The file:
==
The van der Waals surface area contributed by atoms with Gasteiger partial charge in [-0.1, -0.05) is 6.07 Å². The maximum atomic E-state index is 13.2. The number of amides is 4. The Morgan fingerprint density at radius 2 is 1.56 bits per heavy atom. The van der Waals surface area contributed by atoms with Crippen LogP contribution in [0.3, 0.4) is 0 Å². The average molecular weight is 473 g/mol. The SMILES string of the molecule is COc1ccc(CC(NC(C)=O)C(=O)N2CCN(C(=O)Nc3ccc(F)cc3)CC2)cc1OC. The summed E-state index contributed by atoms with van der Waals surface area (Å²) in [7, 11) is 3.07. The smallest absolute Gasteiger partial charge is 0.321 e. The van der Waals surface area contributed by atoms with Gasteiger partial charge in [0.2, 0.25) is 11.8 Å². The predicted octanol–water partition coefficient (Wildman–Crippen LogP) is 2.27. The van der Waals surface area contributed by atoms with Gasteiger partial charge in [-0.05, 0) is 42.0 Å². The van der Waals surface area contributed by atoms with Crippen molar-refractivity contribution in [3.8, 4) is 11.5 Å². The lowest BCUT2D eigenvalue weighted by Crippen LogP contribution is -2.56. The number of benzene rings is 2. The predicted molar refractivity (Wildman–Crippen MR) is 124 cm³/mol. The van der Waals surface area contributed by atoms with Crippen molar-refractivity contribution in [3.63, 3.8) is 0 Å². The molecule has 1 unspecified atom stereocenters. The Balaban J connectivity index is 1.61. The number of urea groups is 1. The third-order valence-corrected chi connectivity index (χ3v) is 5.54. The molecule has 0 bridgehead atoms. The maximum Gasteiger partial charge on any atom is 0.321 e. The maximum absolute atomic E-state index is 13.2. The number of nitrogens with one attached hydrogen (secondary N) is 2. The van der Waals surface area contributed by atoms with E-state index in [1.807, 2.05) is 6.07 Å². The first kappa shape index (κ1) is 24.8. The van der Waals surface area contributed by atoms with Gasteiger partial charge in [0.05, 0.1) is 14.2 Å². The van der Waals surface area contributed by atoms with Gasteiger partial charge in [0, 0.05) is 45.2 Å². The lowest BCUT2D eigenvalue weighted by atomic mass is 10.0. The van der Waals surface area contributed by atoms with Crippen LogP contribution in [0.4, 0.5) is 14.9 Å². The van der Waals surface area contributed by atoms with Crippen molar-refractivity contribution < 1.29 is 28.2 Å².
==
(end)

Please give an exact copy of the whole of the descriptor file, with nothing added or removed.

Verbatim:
The van der Waals surface area contributed by atoms with Gasteiger partial charge in [-0.1, -0.05) is 6.07 Å². The maximum atomic E-state index is 13.2. The number of amides is 4. The Morgan fingerprint density at radius 2 is 1.56 bits per heavy atom. The van der Waals surface area contributed by atoms with Crippen LogP contribution in [0.3, 0.4) is 0 Å². The average molecular weight is 473 g/mol. The SMILES string of the molecule is COc1ccc(CC(NC(C)=O)C(=O)N2CCN(C(=O)Nc3ccc(F)cc3)CC2)cc1OC. The summed E-state index contributed by atoms with van der Waals surface area (Å²) in [7, 11) is 3.07. The smallest absolute Gasteiger partial charge is 0.321 e. The van der Waals surface area contributed by atoms with Gasteiger partial charge in [0.2, 0.25) is 11.8 Å². The predicted octanol–water partition coefficient (Wildman–Crippen LogP) is 2.27. The van der Waals surface area contributed by atoms with Gasteiger partial charge in [-0.05, 0) is 42.0 Å². The van der Waals surface area contributed by atoms with Crippen molar-refractivity contribution in [3.8, 4) is 11.5 Å². The lowest BCUT2D eigenvalue weighted by Crippen LogP contribution is -2.56. The number of benzene rings is 2. The predicted molar refractivity (Wildman–Crippen MR) is 124 cm³/mol. The van der Waals surface area contributed by atoms with Crippen molar-refractivity contribution in [3.63, 3.8) is 0 Å². The molecule has 1 unspecified atom stereocenters. The Balaban J connectivity index is 1.61. The number of urea groups is 1. The third-order valence-corrected chi connectivity index (χ3v) is 5.54. The molecule has 0 bridgehead atoms. The maximum Gasteiger partial charge on any atom is 0.321 e. The maximum absolute atomic E-state index is 13.2. The number of nitrogens with one attached hydrogen (secondary N) is 2. The van der Waals surface area contributed by atoms with E-state index in [1.807, 2.05) is 6.07 Å². The first kappa shape index (κ1) is 24.8. The van der Waals surface area contributed by atoms with Gasteiger partial charge in [0.05, 0.1) is 14.2 Å². The van der Waals surface area contributed by atoms with Gasteiger partial charge in [0, 0.05) is 45.2 Å². The lowest BCUT2D eigenvalue weighted by atomic mass is 10.0. The van der Waals surface area contributed by atoms with Crippen LogP contribution in [0.4, 0.5) is 14.9 Å². The van der Waals surface area contributed by atoms with Crippen molar-refractivity contribution < 1.29 is 28.2 Å².